A former day care worker was convicted Friday of abducting a 5-year-old girl from her school classroom and sexually assaulting her during a 19-hour ordeal.
Christina Regusters, 21, donned a Muslim dress and veil to impersonate the girl’s mother and take her from Bryant Elementary School in January 2013, then posed as three different people to trick the blindfolded child. The girl was found the next morning at a cold, dark playground.
The defense had questioned during the three-week trial whether Regusters could have acted alone. But prosecutors said she had viewed child pornography and Japanese anime involving child sexual torture and also looked up how to destroy DNA evidence.
Regusters, who is scheduled for sentencing Dec. 15, was convicted of all counts, including kidnapping, aggravated assault and indecent deviate sexual intercourse.
The child said she was blindfolded and stashed under a bed for most of her captivity. But she recalled hearing a talking bird, a key detail that helped lead police close in on a suspect.
The defense argued that three other people home that day would have heard the girl’s cries during the attack. Defense attorney W. Fred Harrison Jr. suggested an alternative theory: that his client helped an unnamed man commit the crime.
Regusters’ DNA – along with a trace of semen – was found on the T-shirt the girl was wearing when she was found half-naked on a dark, cold playground the next morning. However, other key evidence was never found, including the girl’s clothes, her backpack, the clothing the kidnapper wore in the school or the object believed to have been used in the attack.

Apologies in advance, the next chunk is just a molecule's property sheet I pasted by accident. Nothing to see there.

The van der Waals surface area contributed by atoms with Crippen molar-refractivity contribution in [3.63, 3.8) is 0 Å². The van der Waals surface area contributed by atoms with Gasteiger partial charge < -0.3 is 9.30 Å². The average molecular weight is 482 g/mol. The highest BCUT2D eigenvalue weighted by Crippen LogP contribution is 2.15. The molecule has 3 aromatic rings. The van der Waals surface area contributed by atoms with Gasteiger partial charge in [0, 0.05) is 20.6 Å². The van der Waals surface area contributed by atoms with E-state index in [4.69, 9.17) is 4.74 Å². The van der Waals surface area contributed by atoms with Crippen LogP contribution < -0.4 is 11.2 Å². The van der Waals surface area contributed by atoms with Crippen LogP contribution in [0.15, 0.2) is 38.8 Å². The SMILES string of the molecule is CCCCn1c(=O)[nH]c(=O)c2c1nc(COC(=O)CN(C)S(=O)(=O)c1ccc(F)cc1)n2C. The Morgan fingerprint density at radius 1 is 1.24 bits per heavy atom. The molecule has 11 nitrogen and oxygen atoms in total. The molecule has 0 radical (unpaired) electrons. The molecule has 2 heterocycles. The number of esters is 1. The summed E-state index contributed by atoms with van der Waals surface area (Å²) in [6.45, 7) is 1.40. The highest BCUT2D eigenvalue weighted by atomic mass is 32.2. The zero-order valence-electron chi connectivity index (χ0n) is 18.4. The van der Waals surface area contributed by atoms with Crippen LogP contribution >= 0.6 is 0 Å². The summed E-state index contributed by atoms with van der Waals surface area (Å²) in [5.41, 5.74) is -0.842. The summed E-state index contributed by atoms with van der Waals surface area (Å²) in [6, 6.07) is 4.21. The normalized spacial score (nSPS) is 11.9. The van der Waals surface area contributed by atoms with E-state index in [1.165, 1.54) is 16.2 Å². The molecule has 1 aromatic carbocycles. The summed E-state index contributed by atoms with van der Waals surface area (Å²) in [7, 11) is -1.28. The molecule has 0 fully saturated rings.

Harrison said after the verdict that he believed the DNA evidence and Internet searches “proved to be her undoing,” according to WCAU-TV. He called the verdict fair but said he was disappointed and added that “there’s an appeal in the offing.”
The now-7-year-old girl suffered devastating injuries and needed a colostomy after the attack, but she has recovered physically and is now in second grade. She testified briefly during the trial.
Regusters had moved in with an aunt in Philadelphia after her father went to prison in Maryland for assaulting her and a sister. She had worked at a day-care program the girl attended after school, but had been suspended and was home the day of the abduction.
School officials did not realize the girl was missing for six hours, until dismissal time. The substitute kindergarten teacher testified that the woman posing at his door as the girl’s mother – in a long Muslim cloak and veil – had said she wanted to take her daughter out for breakfast, and said she signed the girl out at the front office. The victim’s family is suing the Philadelphia School District.